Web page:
Limits on Magic - The Art of World Building
Apr 222021
 
Previous
Next

A system is all about limits. Whether we’re doing hard or soft magic, we must still decide on limits unless we genuinely want an all-powerful being. There are arguably two kinds of limits: those imposed by the universe/gods and those caused by mortals. For the latter, this means that someone has devised a system of magic on our world.

For example, the arch wizard Kier discovered and developed a series of spells now known as Kierzadry. Another wizard called Taria invented Tariandry. Both had their talents, knowledge, inventiveness, research ability, and access to materials with which to experiment. They also ran into problems, solving some and not others, and deciding they’d found a limit (whether true or not) to one thing or another. And they built on their work over possibly decades, crafting spells that considered their learning. The result is two different schools of magic (or types), each with their own rules.

Let’s say Kier lived with varied landscapes nearby, with unique wildlife and plants, like the Amazon on Earth. It’s likely his spells use exotic materials, and maybe gestures or magic words are lesser parts of his spells. But Taria lived in a desert city when none of that was available, so her spells rely much more on words and gestures. Maybe she even contacted spirits, demons, or the like, and these supernatural forces are part of what she developed. Do we need to explain any of this to the audience? No, but imagining the origin of a magic type helps us develop it and use the natural limits of the physical world to define it.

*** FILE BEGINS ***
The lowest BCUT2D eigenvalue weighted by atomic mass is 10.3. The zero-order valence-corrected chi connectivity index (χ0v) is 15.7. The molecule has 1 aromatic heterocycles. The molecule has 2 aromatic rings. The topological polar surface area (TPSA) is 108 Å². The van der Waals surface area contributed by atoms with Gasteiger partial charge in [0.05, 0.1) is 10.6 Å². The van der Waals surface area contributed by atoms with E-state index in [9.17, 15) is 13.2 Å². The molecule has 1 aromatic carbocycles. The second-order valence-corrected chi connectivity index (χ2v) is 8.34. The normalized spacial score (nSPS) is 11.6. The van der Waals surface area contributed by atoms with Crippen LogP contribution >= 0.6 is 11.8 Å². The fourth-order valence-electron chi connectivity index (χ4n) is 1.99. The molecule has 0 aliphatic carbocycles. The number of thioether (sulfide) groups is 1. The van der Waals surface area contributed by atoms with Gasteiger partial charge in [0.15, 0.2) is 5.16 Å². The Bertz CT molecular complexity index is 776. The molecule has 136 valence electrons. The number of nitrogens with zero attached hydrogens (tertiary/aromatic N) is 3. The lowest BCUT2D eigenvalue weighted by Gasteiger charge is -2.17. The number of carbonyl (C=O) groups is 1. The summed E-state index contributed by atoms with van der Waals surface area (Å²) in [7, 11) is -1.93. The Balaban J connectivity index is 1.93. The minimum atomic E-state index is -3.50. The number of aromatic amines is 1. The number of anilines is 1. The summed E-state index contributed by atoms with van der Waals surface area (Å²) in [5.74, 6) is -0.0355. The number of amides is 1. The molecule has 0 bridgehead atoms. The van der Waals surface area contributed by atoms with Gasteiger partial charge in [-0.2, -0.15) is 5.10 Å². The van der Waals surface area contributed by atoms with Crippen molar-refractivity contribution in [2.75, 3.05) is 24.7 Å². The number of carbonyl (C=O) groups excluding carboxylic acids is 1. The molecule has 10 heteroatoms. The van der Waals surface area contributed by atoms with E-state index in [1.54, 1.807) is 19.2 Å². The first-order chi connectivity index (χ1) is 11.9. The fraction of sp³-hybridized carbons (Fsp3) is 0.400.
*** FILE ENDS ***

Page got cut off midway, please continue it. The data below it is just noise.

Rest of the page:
Maybe those who practice Kierzardy are very good at the manipulation of materials but struggle to perform Tariandry due to the complex gestures and words, and lack skill in contacting spirits, who might be unfamiliar with them and therefore reluctant to answer. A Kierzardist might subsequently imagine this is another limit and wrongly tell others Tariandry can’t be done by them. A Tariandist might decide that it’s difficult to get the materials needed to perform Kierzardry, even at stores, and that even once acquired, processing them in the correct way is too much like cooking with rare materials that they don’t understand.  It’s also possible that these are rival schools of magic and practitioners generally refuse to teach each other. The last thing they want is someone who’s adept at both.

Previous
Next

Leave a Reply

%d bloggers like this: